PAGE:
A woman’s heart: Ladies who tend livestock are special the world ‘round
She is young, she is old, she’s every age. She’s a daughter, a mother, a sister, a wife. She’s a horsewoman, a cattlewoman, a farmer, a veterinarian. She’s a bookkeeper, housekeeper, and keeper of secrets and stories.
She makes traditions, and she bucks tradition. She cooks, she cleans, she breaks horses and breaks the dirt.
She wears high heels and cowboy boots and gym shoes. She wears slacks, dress suits, and blue jeans. She has a manicure. She has dirt under her nails. Her home smells like bread and stew and cow manure.
She spends her days tending to babies, to her fields, to her livestock, to the paperwork, and to her family. She prepares meals, prepares speeches, and prepares the machinery for more work. She isn’t afraid to get covered in dirt, in grease, or sweat, but loves being pretty and clean.
She drives a tractor, a combine, a team, an old feed pickup and an SUV. She’s every woman who is growing up ranching or farming, who is running her own operation, or who works in town to keep the dream alive. Her boots might not set foot in the field or her butt in saddle every day, but she’s agriculture, through and through.
She’s watched calves be born, lambs die, nursed colts and puppies and barn kittens back to life. She’s planted crops, waited for them to sprout, and prayed for rain. She’s prayed for sunshine, good harvests, good prices, and good health. She’s weathered the storms, and rallied.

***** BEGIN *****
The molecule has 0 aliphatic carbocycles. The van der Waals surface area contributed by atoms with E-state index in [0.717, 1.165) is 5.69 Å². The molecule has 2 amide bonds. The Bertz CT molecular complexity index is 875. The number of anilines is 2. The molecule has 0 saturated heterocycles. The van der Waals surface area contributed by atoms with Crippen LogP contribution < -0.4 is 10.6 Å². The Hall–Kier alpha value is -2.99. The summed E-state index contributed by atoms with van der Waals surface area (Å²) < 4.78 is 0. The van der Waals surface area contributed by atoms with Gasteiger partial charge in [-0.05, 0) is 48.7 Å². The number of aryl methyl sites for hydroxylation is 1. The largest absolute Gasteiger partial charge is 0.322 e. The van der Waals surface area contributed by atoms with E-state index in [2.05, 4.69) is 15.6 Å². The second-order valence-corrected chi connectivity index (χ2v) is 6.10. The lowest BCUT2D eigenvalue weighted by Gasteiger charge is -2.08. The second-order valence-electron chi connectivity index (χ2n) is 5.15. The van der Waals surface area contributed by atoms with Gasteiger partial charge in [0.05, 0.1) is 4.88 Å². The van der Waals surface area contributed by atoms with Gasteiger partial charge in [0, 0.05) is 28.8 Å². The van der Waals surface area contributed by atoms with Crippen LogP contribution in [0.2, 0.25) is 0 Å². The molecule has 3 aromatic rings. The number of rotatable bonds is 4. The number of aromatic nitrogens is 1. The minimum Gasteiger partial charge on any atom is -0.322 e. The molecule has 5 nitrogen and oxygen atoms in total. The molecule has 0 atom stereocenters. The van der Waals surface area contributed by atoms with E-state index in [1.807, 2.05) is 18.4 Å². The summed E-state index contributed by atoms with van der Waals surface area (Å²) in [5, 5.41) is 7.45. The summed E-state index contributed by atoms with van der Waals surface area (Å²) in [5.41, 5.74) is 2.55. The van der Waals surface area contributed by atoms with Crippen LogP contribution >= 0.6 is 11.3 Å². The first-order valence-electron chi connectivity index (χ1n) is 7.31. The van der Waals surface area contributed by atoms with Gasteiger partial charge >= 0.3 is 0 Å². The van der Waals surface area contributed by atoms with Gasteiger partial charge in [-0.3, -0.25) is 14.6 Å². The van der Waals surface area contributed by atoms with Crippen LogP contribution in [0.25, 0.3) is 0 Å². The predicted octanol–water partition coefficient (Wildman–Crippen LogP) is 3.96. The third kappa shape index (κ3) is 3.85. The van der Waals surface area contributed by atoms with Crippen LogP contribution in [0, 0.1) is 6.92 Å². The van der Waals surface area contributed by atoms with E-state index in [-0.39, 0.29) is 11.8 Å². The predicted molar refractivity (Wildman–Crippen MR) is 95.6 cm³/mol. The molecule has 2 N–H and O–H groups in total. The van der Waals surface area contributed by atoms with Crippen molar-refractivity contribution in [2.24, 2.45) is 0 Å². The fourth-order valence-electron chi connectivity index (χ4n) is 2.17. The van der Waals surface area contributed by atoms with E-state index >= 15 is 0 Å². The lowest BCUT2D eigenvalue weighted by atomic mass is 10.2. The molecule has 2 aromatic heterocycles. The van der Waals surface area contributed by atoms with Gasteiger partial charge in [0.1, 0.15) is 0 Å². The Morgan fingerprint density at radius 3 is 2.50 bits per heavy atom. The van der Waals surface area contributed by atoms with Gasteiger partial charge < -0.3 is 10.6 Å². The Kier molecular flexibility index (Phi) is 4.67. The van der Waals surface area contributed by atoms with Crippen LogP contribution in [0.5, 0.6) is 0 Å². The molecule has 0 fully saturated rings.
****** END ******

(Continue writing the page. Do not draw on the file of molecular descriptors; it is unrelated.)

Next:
She’s you, she’s me, she is every single woman who believes that agriculture is one of society’s greatest pursuits. She believes in providing food for others, in taking care of her livestock and her ground, and being a steward of the land.
To all the women in agriculture, thank you for sharing your love of this lifestyle with the rest of the world. May you continue to work hard, out in front or behind the scenes. You may go unseen, but not unnoticed. Your work ethic, your heart, and your ability to persevere is inspiring to so many.
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A pasture or lot with plenty of grass or bedding and windbreak is important when calving in the cold.